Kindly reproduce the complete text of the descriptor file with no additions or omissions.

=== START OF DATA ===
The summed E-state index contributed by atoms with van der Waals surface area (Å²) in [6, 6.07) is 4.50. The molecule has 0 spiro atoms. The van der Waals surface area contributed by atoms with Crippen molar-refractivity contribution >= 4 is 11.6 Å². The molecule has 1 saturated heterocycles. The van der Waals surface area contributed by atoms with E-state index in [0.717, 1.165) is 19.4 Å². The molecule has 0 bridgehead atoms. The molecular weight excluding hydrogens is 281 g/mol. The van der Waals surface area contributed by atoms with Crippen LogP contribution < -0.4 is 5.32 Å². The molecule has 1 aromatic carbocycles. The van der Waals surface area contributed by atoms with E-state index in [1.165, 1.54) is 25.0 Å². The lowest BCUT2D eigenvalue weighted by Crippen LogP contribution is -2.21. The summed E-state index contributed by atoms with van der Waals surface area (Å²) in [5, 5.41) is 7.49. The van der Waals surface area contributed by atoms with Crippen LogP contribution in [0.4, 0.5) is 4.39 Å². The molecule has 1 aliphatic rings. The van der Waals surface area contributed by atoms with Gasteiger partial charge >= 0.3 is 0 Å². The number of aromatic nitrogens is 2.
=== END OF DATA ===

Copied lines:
The summed E-state index contributed by atoms with van der Waals surface area (Å²) in [6, 6.07) is 4.50. The molecule has 0 spiro atoms. The van der Waals surface area contributed by atoms with Crippen molar-refractivity contribution >= 4 is 11.6 Å². The molecule has 1 saturated heterocycles. The van der Waals surface area contributed by atoms with E-state index in [0.717, 1.165) is 19.4 Å². The molecule has 0 bridgehead atoms. The molecular weight excluding hydrogens is 281 g/mol. The van der Waals surface area contributed by atoms with Crippen LogP contribution < -0.4 is 5.32 Å². The molecule has 1 aromatic carbocycles. The van der Waals surface area contributed by atoms with E-state index in [1.165, 1.54) is 25.0 Å². The lowest BCUT2D eigenvalue weighted by Crippen LogP contribution is -2.21. The summed E-state index contributed by atoms with van der Waals surface area (Å²) in [5, 5.41) is 7.49. The van der Waals surface area contributed by atoms with Crippen LogP contribution in [0.4, 0.5) is 4.39 Å². The molecule has 1 aliphatic rings. The van der Waals surface area contributed by atoms with Gasteiger partial charge >= 0.3 is 0 Å². The number of aromatic nitrogens is 2.